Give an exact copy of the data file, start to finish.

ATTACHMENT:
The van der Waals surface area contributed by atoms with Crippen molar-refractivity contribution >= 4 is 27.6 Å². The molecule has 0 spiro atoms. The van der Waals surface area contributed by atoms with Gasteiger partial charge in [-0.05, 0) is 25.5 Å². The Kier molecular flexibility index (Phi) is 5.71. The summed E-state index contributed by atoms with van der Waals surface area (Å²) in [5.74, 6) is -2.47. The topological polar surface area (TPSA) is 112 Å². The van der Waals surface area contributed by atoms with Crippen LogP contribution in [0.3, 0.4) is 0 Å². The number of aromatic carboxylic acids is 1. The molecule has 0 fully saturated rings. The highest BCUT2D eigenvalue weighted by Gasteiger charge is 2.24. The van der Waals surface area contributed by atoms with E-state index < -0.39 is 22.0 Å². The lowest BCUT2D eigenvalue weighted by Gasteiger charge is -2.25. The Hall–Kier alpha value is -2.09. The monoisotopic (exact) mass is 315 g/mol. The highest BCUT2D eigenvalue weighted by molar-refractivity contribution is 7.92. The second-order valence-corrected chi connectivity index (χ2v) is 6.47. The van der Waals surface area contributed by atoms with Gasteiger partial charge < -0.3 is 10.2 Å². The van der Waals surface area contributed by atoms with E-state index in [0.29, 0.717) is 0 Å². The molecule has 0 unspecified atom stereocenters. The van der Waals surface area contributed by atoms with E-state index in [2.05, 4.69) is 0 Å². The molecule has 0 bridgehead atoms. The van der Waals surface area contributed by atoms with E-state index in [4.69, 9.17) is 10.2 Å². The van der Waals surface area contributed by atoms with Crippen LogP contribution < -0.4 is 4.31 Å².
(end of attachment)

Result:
The van der Waals surface area contributed by atoms with Crippen molar-refractivity contribution >= 4 is 27.6 Å². The molecule has 0 spiro atoms. The van der Waals surface area contributed by atoms with Gasteiger partial charge in [-0.05, 0) is 25.5 Å². The Kier molecular flexibility index (Phi) is 5.71. The summed E-state index contributed by atoms with van der Waals surface area (Å²) in [5.74, 6) is -2.47. The topological polar surface area (TPSA) is 112 Å². The van der Waals surface area contributed by atoms with Crippen LogP contribution in [0.3, 0.4) is 0 Å². The number of aromatic carboxylic acids is 1. The molecule has 0 fully saturated rings. The highest BCUT2D eigenvalue weighted by Gasteiger charge is 2.24. The van der Waals surface area contributed by atoms with E-state index < -0.39 is 22.0 Å². The lowest BCUT2D eigenvalue weighted by Gasteiger charge is -2.25. The Hall–Kier alpha value is -2.09. The monoisotopic (exact) mass is 315 g/mol. The highest BCUT2D eigenvalue weighted by molar-refractivity contribution is 7.92. The second-order valence-corrected chi connectivity index (χ2v) is 6.47. The van der Waals surface area contributed by atoms with Gasteiger partial charge < -0.3 is 10.2 Å². The van der Waals surface area contributed by atoms with E-state index in [0.29, 0.717) is 0 Å². The molecule has 0 unspecified atom stereocenters. The van der Waals surface area contributed by atoms with E-state index in [2.05, 4.69) is 0 Å². The molecule has 0 bridgehead atoms. The van der Waals surface area contributed by atoms with E-state index in [4.69, 9.17) is 10.2 Å². The van der Waals surface area contributed by atoms with Crippen LogP contribution < -0.4 is 4.31 Å².